I don’t think anyone would disagree that this season of Steven Universe is tackling some very difficult, mature issues. From feelings of inadequacy, to the struggle with accepting grief and moving on, to ways of coping, approaching, and dealing with different forms of abuse, the crew behind the show seem genuinely invested in giving kids (and their older audience) outlets and role models for healthier ways of dealing with these very real problems. So when the newest episode “Bismuth” came up, many were interested in seeing what issues it would tackle. The crew had teased Bismuth’s existence by proof of her gem for a while, and designs of her humanoid form had been floating around way before the episode even aired: needless to say that there was a general consensus of excitement over having another Black-coded gem joining the cast, if only for a little while.Yet, after the episode, many fans were left confused and angry by Bismuth’s episode. Indeed, despite their best intent, the heads behind Steven Universe tackled an issue that they didn’t have time to account for, and in the end this lack of time hindered Bismuth as a character, the Crystal Gems, and the perception of the crew behind the show.
During my recent Disney marathon, I came across several of my favorite Disney movies that are not as well known. At least, I don’t think they are. While my husband seemed to only vaguely remember watching Bedknobs and Broomsticks with his grandmother, I had very vivid memories of the movie and was excited to watch it again. I remember my mother had recorded it on a VHS that I watched frequently, and it is one of the movies that made me obsessed with witches as a kid long before Harry Potter came around. While re-watching it, I was extremely nervous that the movie would be nowhere near as good as I remembered, but thankfully, while it had a lot more problematic elements than I noticed as a kid, it definitely has held up over time.
Aaaah! The more I see of the upcoming Suicide Squad movie, the more excited I get. I’m even more pleased with this trailer than the first. It shows a little bit more of the humorous aspects of the movie while still keeping the “gritty edge” that DC Comics seems unwilling to let go of for any of their movies.
She’s a hard-nosed cop and a single mother, and he’s the prince of darkness on vacation from Hell: together, they fight crime. That’s basically the plot of the new Fox TV show Lucifer. The show is loosely based on the Lucifer from Neil Gaiman’s Sandman comics, which is one of the reasons I was so excited for it. Lucifer immediately hooked me with excellent music and an interesting portrayal of the devil, but that didn’t stop me from noticing all of the problematic shit in that has me praying (ironically, I guess) that this show doesn’t end up being another Supernatural. Hey, at least one of the main characters is a woman; that’s a step up.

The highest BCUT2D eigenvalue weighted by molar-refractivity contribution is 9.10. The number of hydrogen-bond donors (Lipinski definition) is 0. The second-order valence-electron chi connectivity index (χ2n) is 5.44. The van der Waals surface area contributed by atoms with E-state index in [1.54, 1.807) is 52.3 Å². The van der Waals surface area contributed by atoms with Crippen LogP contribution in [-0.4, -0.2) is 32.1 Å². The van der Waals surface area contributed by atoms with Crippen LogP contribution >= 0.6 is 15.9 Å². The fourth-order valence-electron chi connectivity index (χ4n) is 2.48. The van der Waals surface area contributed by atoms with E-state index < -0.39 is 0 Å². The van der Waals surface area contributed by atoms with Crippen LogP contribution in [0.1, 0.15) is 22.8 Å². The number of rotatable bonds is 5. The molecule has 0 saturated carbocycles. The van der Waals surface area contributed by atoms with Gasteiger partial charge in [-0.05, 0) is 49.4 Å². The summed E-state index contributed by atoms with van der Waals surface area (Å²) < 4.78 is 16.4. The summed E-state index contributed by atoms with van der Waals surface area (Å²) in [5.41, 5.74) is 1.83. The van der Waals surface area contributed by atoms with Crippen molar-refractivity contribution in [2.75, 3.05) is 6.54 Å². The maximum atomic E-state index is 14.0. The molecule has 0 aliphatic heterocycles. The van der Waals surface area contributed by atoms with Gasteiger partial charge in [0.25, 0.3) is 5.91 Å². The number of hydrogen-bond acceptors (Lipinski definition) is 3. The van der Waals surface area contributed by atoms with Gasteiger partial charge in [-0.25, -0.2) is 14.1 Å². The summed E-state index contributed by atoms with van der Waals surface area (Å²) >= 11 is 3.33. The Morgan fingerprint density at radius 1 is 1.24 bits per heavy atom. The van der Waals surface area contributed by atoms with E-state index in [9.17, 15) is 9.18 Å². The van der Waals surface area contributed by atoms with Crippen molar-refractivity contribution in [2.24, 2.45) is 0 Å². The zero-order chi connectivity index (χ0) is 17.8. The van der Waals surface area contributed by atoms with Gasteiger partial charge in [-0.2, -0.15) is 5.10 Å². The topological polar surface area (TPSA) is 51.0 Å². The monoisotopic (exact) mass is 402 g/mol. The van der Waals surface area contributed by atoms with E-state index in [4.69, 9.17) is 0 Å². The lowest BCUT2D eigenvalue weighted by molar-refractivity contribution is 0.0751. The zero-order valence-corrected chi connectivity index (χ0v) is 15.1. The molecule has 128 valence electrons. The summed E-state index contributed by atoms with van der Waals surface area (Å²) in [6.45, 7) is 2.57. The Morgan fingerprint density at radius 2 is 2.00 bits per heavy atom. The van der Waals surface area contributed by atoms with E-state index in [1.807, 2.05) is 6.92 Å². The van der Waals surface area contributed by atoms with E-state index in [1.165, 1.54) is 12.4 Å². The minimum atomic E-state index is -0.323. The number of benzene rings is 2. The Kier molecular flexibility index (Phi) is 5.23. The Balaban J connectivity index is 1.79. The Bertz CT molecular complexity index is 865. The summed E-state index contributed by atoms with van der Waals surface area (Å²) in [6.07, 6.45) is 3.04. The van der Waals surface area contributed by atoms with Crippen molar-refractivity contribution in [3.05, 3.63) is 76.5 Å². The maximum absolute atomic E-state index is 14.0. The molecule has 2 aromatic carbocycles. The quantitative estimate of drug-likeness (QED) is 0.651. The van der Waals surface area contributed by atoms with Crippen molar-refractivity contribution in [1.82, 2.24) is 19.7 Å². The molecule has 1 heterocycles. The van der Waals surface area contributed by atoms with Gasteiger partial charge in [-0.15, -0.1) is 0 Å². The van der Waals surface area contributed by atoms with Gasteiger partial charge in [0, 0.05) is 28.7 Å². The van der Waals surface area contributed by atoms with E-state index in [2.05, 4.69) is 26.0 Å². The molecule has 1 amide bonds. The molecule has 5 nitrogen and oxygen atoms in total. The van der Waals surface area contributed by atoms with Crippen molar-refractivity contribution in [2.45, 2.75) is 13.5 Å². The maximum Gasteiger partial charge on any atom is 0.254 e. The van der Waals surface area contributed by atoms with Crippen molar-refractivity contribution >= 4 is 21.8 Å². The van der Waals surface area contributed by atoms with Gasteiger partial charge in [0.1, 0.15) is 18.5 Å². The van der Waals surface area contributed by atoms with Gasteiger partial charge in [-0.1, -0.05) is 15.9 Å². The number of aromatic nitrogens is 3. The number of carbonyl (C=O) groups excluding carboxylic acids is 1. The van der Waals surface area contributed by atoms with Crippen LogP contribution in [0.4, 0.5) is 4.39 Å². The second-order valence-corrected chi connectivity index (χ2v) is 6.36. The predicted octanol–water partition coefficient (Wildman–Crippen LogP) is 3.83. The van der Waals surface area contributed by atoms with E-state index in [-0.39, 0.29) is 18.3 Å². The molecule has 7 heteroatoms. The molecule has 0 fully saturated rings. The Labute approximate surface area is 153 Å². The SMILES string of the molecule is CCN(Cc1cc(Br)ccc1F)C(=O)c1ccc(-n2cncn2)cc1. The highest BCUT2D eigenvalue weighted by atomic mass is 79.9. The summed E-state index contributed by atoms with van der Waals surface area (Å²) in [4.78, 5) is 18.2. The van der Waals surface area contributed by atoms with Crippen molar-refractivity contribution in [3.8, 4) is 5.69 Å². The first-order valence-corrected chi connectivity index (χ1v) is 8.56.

Ever since The Force Awakens came out, fans all across the internet have been making fun of its villain, Kylo Ren, for his whininess (here’s my favorite: Emo Kylo Ren). A new Darth Vader, he definitely is not. And you know what? That’s the point.
This movie has shaken the foundations of the kinds of people who we expect to see as heroes in a Star Wars movie, and it is incredibly significant that the only white male in the new main cast (Oscar Isaac, who plays Poe, is Guatemalan-American) is the villain. And not even a very competent villain. In comparison with the other, more diverse characters, and taking everyone’s actions into account, Kylo Ren really does seem like those entitled white, male geeks who are trying to “preserve” geekdom for others like themselves. And just like them, he is going to fail. He is already well on his way to failing.
Major spoilers beneath the cut, in case you’re one of the two or three people left who haven’t yet seen Episode VII!
I have already expressed how underwhelmed I am with the new Fantastic Beasts and Where to Find Them movie, but I am feeling exactly the opposite when it comes to the play Harry Potter and the Cursed Child. It’s the sequel to the Harry Potter books that I’ve always wanted, especially now that the cast has been announced.
Okay, Marvel, I have been patient, but it is time for more diversity in your movies. No more blonde actors named Chris starring in everything. Yes, I know there is some diversity in the MCU, but really, it’s only good in comparison to DC Comics, who aren’t as strong at diversity. But Civil War is a perfect opportunity for the MCU to become just as diverse as its comics.
Okay, I’m just going to come out and say it: I’m sick of white gods and religiously-themed stories about white people. I really am. At this point I’m willing to give points to movies, even bad ones, for featuring people of color as gods or at least the main characters in a spiritual movie, because this is starting to get ridiculous. No, scratch that—it has always been ridiculous, but I feel like we should know better at this point.
For those of you who have not heard, there’s a movie coming out called Gods of Egypt. It features an all-white cast with the exception of one Black character. Yep, a whole movie about Egyptian gods—but the gods are played by white people.
There is so much wrong with all of this—not just from a representation standpoint, but from a theological one as well.